At some point on April 25, T.J. Hockenson and Noah Fant will make NFL draft history.
Tight ends from the same school have never been selected in the first round of the same draft, but that is expected to change for the duo from Iowa.
“I take a lot of pride in that,” Fant said. “Obviously, it would be a special thing.”
Hockenson and Fant lead what projects as a special tight end class, players up and down the board who are athletic enough to make an instant impact in the passing game and physical enough to handle themselves as run blockers.
“I can find you tight ends in every round of this draft,” NFL Network analyst Daniel Jeremiah said.
The Broncos re-signed Jeff Heuerman last month and return Jake Butt and Troy Fumagalli from injury. But at No. 10, Hockenson could be on their radar. In addition to Hockenson and Fant, Alabama’s Irv Smith could be a first-round pick. There have been only eight first-round tight ends in the last decade, including none in 2011-12 and 2015-16.
If Jacksonville at No. 7, out of the quarterback derby after signing Nick Foles, goes with Hockenson, he would be only the seventh tight end since the 1970 merger to be among the top seven picks.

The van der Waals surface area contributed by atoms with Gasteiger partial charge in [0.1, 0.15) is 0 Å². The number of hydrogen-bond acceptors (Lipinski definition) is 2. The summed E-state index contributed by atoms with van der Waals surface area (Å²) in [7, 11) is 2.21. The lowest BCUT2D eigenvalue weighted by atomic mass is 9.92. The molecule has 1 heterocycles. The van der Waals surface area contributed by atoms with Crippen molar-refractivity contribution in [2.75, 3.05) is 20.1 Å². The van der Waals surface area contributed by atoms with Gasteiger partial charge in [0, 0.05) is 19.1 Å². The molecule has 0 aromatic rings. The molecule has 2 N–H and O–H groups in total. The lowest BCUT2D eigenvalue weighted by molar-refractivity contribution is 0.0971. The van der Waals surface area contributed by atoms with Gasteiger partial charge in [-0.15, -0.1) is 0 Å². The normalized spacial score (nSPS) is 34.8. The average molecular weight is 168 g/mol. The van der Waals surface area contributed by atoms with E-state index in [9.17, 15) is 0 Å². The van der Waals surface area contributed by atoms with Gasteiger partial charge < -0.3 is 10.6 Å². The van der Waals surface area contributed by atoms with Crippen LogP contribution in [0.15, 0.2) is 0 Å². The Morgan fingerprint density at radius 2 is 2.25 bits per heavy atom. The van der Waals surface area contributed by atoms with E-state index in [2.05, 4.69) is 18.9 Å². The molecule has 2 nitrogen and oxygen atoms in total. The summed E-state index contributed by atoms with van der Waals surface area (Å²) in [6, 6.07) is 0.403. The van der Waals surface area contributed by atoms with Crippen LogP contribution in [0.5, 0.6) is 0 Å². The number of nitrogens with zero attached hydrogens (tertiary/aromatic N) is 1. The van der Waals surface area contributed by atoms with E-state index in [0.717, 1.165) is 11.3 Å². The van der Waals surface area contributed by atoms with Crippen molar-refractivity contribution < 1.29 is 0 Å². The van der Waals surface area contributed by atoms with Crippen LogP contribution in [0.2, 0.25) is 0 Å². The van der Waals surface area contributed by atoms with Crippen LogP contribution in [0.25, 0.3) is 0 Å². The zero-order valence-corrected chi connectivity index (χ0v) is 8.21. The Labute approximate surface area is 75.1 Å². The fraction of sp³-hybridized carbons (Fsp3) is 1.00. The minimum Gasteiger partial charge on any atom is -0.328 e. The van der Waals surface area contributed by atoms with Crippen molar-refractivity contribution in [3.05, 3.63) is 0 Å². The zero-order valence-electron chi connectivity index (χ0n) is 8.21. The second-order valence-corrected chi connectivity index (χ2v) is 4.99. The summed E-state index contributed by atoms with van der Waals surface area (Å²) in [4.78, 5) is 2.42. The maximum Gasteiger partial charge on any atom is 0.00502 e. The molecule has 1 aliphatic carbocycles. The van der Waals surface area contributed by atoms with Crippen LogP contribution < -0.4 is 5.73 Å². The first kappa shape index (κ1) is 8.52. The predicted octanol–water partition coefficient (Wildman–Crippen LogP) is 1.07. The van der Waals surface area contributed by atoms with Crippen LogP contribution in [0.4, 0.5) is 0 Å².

Hockenson redshirted at Iowa in 2016 and then caught 73 passes for 1,080 yards and nine touchdowns in 26 games over the next two years. At 6-foot-5 and 251 pounds, he ran the 40-yard dash in 4.70 seconds at the Combine.
“He’s the safest player in the draft,” Jeremiah said. “I don’t compare anybody to (retired New England tight end Rob Gronkowski), but I saw (Hockenson) with the same temperament and nastiness in the run game and then on top of that, he does nothing but get open and catch everything they throw to him.”
Hockenson had seven catches of at least 30 yards last year.
“I could have stayed at Iowa and I would have loved every second of it,” he said. “But on the same hand, I wanted to push myself to be a better player. … It’s flattering (to be in the top 10 discussion). No one knows what’s going to happen until draft day — nobody. You don’t get your hopes up in this process.”
Entering 2018, Fant was the more well-known tight end after a sophomore year in which he averaged 16.5 yards per catch and had 11 touchdowns, most among all FBS tight ends. Fant followed that with more catches (39, up from 30) and yards (519, up from 494), but fewer touchdowns (seven, which still led the Hawkeyes). He was first-team all-Big Ten.
Fant is expected to make a bigger impact as a receiver.
“He’s more explosive (than Hockenson),” Jeremiah said. “He’s functional in the run game; you can get by with him there no problem.”
Fant (6-4/249) ran the 40 in 4.50 seconds at the Combine.
Hockenson and Fant hope to follow the lead established by San Francisco’s George Kittle, a former Hawkeye.
“(Iowa is) so good with tight ends because they develop them,” Fant said. “It’s not just a program where you run routes and catch balls. You have to put your hand in the dirt and you have to split out wide.”
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